Rodrigo Hernández, or Rodri, as the Villarreal fanbase affectionately refer to him as, is one of the most promising midfielders in Spanish football.
With Spain’s U-21 team, Rodri has gradually shored up the midfield, and for Villarreal, he is now considered the natural heir to Bruno Soriano’s throne, the idol and captain in the Estadio de la Cerámica (El Madrigal).
At just 21 years old, Rodri is a defensive midfielder skilled in winning possession and starting counter-attacks, be it with short or long passes. His fantastic positioning and physique cancel out his slowness, and he uses his height to his advantage in both winning headers and scoring goals. Furthermore, he uses his body well in shielding the ball and maintaining possession. But as impressive as he is physically, it’s his technique that has won plaudits; he’s ambidextrous and has a great long shot on him.
Born in Madrid, Rodri started in Atlético de Madrid’s youth system as one of the pearls of the Rojiblanco academy, but as the years passed, he lost momentum, felt out of favor with coaches, and according to management, stopped growing–he now stands 190 cm.
At 17, Rodri traded Castilia for Castellón, in hopes of playing more at the youth level. After a year in the youth team where they won the league, he was the second to make the move up to Villarreal’s Juvenil team, becoming a diamond in the rough in the Miralcamp. This same year, Rodri won La Liga de División de Honor and the Copa Campeones–awarded to the best youth team in Spain–as well as reaching the semifinals of the Copa Del Rey Juvenil. In addition, he earned some valuable game-time with the B team in Spain’s third division.
The next season (2015-16), he finally made the step up to Villarreal B, and immediately became a key piece in the midfield, helping them finish second in Group 3 of the Segunda División B, reaching the promotion playoffs before being eliminated in the penultimate round by Espanyol B.
Aside from training with the first team, he also debuted for them in a Copa Del Rey match against Huesca in El Madrigal, starting in a 2-0 win. His La Liga debut was made this very season, entering in the 71st minute as Villarreal trailed Rayo Vallecano 2-1.
Rodri’s breakthrough performance came on the final matchday, where Villarreal faced Valencia in the Mestalla. Rodri started the Valencian derby and performed admirably, helping El Submarino Amarillo win 2-0 and seal 4th place. He played 32 matches with Villarreal B and six with the first team–three in the Copa Del Rey and three in the league.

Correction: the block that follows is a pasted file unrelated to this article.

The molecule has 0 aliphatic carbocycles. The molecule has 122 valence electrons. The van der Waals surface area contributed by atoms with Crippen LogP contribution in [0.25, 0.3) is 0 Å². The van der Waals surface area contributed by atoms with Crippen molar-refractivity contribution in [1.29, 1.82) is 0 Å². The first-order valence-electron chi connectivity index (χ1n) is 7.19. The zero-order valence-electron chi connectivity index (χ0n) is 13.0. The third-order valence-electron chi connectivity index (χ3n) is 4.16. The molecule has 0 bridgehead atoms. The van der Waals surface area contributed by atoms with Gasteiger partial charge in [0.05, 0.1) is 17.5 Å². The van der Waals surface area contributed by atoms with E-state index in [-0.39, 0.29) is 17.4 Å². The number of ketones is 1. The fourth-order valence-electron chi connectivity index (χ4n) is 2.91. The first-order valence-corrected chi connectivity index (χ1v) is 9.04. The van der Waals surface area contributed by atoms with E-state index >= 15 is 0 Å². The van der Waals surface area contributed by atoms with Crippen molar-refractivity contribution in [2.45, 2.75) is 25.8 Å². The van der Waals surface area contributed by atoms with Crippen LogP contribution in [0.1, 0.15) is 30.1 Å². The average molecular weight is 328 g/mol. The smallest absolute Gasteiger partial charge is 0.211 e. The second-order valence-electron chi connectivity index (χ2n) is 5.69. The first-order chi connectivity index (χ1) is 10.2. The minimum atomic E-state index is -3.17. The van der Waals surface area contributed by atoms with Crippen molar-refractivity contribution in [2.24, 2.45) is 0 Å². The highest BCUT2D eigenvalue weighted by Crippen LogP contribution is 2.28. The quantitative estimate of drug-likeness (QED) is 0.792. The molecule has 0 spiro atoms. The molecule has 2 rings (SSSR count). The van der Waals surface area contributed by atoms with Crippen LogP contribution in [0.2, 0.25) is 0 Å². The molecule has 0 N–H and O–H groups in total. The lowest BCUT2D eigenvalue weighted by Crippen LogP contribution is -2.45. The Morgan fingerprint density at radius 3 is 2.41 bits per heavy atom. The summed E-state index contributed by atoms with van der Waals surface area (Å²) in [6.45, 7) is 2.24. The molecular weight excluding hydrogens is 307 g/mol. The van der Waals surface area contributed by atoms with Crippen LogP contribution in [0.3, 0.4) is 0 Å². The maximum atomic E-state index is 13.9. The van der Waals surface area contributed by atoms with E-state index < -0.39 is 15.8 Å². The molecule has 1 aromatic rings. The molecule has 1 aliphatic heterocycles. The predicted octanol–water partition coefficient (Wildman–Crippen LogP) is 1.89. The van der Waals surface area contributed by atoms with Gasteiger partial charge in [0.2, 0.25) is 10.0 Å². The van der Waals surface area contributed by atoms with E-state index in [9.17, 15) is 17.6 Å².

It wasn’t a surprise for Villarreal’s fans to see Rodri wear the #16 next season, confirming his ascent into the first team. The start of the season was stained by the exit of Marcelino García Toral, four days after being eliminated in the Champions League playoffs by eventual semifinalists Monaco. With a new coach, little preparation, and poor team form, Rodri was unable to gain as much playing time as expected.
Nonetheless, Fran Escribá soon realized how important Rodri is for Villarreal, and how much better he could become. In fact, local newspapers began highlighting him as the successor of Bruno Soriano, the leader of Villarreal, the man who rejected offers from big clubs when the Submarine dropped to the Segunda, who led the team back to where it belongs, and who etched his name into the club’s history.
Little by little, Rodri found his way into squad lists and line-ups. He played 23 games for the first team, eight as a starter, with 848 minutes between La Liga, Copa Del Rey, and the Europa League.
With the injury of Bruno Soriano, the man who blocked his entrance into the XI, he has played far more this season than last, establishing himself as a crucial piece in Villarreal’s midfield. He has started the first five matches of the season, forming a double pivot with Manu Trigueros.
Whether he finds form after being sidelined with a leg injury or not, Bruno Soriano doesn’t have much time left in the elite, and Rodri has proven he has what it takes to take over.
The future of Villarreal belongs to Rodrigo Hernández. He is the Yellow Submarine’s only academy graduate that knows how to do everything with ease. From winning possession to distributing from the base, it’s like men against boys when he’s on the pitch.
This is a player who rarely commits fouls and always succeeds in safeguarding the backline. It’s impossible to find a bad play of the Madrid native, even when his team lose. He is always precise, and has the ability to drive not only the midfield forward, but the entire team as well.
There’s no doubt that Rodri will be the leader and reference point for Villarreal’s midfield in the coming years–a player that not only impresses, but enchants. He now plays for La Roja’s U21 team, but there is no doubt that he can reach the first team. With Mikel Merino, Marcos Llorente, and many more challenging to be Sergio Busquets’ competitor in the national team, he’s got his work cut out for him, but if he can replace one legend, why can’t he replace another?
By: José Matas Santamería/@jmatas17
Translated by: Zach Lowy/@ZCalcio